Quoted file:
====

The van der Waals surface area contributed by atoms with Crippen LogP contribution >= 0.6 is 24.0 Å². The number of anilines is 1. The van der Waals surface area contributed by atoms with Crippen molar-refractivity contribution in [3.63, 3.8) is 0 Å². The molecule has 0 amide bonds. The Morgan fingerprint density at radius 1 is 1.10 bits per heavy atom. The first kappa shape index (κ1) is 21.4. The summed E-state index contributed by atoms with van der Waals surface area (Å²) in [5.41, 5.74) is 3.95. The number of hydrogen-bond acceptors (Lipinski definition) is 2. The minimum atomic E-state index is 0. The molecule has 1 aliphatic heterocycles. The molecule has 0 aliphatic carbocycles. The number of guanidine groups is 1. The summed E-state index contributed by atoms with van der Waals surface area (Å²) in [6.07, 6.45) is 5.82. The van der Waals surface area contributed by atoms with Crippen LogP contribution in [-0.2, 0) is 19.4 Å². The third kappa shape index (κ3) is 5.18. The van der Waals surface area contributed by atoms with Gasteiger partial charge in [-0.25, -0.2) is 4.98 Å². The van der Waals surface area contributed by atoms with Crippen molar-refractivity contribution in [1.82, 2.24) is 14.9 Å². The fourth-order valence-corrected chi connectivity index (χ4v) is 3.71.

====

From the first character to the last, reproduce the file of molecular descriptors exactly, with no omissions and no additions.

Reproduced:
The van der Waals surface area contributed by atoms with Crippen LogP contribution >= 0.6 is 24.0 Å². The number of anilines is 1. The van der Waals surface area contributed by atoms with Crippen molar-refractivity contribution in [3.63, 3.8) is 0 Å². The molecule has 0 amide bonds. The Morgan fingerprint density at radius 1 is 1.10 bits per heavy atom. The first kappa shape index (κ1) is 21.4. The summed E-state index contributed by atoms with van der Waals surface area (Å²) in [5.41, 5.74) is 3.95. The number of hydrogen-bond acceptors (Lipinski definition) is 2. The minimum atomic E-state index is 0. The molecule has 1 aliphatic heterocycles. The molecule has 0 aliphatic carbocycles. The number of guanidine groups is 1. The summed E-state index contributed by atoms with van der Waals surface area (Å²) in [6.07, 6.45) is 5.82. The van der Waals surface area contributed by atoms with Crippen LogP contribution in [-0.2, 0) is 19.4 Å². The third kappa shape index (κ3) is 5.18. The van der Waals surface area contributed by atoms with Gasteiger partial charge in [-0.25, -0.2) is 4.98 Å². The van der Waals surface area contributed by atoms with Crippen molar-refractivity contribution in [1.82, 2.24) is 14.9 Å². The fourth-order valence-corrected chi connectivity index (χ4v) is 3.71.